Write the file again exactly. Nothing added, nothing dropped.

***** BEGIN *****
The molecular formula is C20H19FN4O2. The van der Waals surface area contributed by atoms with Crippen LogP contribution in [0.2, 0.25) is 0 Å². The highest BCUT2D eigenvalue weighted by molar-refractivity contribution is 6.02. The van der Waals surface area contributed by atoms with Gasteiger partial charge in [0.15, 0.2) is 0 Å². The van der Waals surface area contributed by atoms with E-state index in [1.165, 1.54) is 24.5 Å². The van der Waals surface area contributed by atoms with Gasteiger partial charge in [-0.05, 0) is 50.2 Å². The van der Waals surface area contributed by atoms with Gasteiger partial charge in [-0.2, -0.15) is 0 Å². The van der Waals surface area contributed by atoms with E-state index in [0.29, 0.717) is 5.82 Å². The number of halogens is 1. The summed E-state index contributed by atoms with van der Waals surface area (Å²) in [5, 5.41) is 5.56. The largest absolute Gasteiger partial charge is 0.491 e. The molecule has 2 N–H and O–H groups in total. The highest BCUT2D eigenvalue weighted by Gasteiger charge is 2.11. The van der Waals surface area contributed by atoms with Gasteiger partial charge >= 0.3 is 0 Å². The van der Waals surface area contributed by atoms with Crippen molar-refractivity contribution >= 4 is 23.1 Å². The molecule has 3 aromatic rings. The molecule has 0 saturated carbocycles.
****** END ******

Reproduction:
The molecular formula is C20H19FN4O2. The van der Waals surface area contributed by atoms with Crippen LogP contribution in [0.2, 0.25) is 0 Å². The highest BCUT2D eigenvalue weighted by molar-refractivity contribution is 6.02. The van der Waals surface area contributed by atoms with Gasteiger partial charge in [0.15, 0.2) is 0 Å². The van der Waals surface area contributed by atoms with E-state index in [1.165, 1.54) is 24.5 Å². The van der Waals surface area contributed by atoms with Gasteiger partial charge in [-0.05, 0) is 50.2 Å². The van der Waals surface area contributed by atoms with Gasteiger partial charge in [-0.2, -0.15) is 0 Å². The van der Waals surface area contributed by atoms with E-state index in [0.29, 0.717) is 5.82 Å². The number of halogens is 1. The summed E-state index contributed by atoms with van der Waals surface area (Å²) in [5, 5.41) is 5.56. The largest absolute Gasteiger partial charge is 0.491 e. The molecule has 2 N–H and O–H groups in total. The highest BCUT2D eigenvalue weighted by Gasteiger charge is 2.11. The van der Waals surface area contributed by atoms with Gasteiger partial charge >= 0.3 is 0 Å². The van der Waals surface area contributed by atoms with Crippen molar-refractivity contribution >= 4 is 23.1 Å². The molecule has 3 aromatic rings. The molecule has 0 saturated carbocycles.